As I sit down to write my annual list of resolutions for contractors, I am amazed at how much things changed in 2020. Construction was going well and then, in March 2020, COVID-19 hit. At first, we thought it was going to be a disaster for the construction industry. States, cities and towns shut down projects and many applied for PPP loans. Then, something amazing happened. Construction was considered an essential service and everyone was back to work.  That said, the work world changed: companies were donating their PPE to frontline workers, COVID-19 protocols had to be followed and paperwork had to be filed. Everyone was scrambling to figure out how to comply and keep their businesses going. So, you may or may not ask, what was I, as a construction lawyer doing? I spent March and April thinking about the new risks contractors/construction companies were facing and developing contract clauses to protect the industry. I wrote a number of blog posts with clauses to add to your contra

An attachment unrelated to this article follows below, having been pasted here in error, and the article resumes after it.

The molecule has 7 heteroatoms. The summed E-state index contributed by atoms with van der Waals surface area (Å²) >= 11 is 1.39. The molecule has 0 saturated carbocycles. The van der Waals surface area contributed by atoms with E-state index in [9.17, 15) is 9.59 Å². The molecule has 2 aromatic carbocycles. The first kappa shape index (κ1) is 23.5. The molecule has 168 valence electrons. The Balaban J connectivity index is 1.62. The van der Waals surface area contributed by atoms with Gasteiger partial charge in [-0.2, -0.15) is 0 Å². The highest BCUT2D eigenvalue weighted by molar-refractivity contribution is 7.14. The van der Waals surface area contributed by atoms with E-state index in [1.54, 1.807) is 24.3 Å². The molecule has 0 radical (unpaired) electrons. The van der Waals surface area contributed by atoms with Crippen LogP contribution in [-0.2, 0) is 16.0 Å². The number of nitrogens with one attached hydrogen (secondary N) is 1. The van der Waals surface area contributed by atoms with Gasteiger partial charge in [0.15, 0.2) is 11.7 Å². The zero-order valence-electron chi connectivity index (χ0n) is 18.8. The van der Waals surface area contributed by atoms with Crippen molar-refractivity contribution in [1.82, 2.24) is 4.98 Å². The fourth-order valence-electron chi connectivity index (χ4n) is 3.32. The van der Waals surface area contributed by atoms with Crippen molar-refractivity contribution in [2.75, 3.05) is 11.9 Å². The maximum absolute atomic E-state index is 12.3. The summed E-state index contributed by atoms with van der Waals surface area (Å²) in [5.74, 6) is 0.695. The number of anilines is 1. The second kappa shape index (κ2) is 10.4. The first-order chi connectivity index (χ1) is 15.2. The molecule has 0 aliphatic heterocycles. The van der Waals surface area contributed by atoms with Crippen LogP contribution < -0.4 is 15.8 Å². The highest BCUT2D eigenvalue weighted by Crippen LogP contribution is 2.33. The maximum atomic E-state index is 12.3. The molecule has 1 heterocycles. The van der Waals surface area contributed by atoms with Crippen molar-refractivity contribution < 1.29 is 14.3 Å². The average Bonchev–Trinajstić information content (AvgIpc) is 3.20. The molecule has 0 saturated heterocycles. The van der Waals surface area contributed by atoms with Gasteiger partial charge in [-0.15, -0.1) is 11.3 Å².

Ten Common Mistakes When Recording Mechanic's Liens


This post is quite informative but not completely accurate for Massachusetts. It is quite dangerous to wait until the last minute to file a lien, as the article says, because a mistake in filing can be fatal.

In MA, unlicensed contractors can file liens. They just have to have a written contract with the GC or owner.

Suit has to be filed within 90 days after the filing of the lien, and an attested copy of the complaint has to be filed at the registry of deeds within 30 days after filing suit.

I have never heard of a lien being invalidated because the amount owed was "too high."

In any event, this is a good article with important information, particularly with regard to the ownership of the property.

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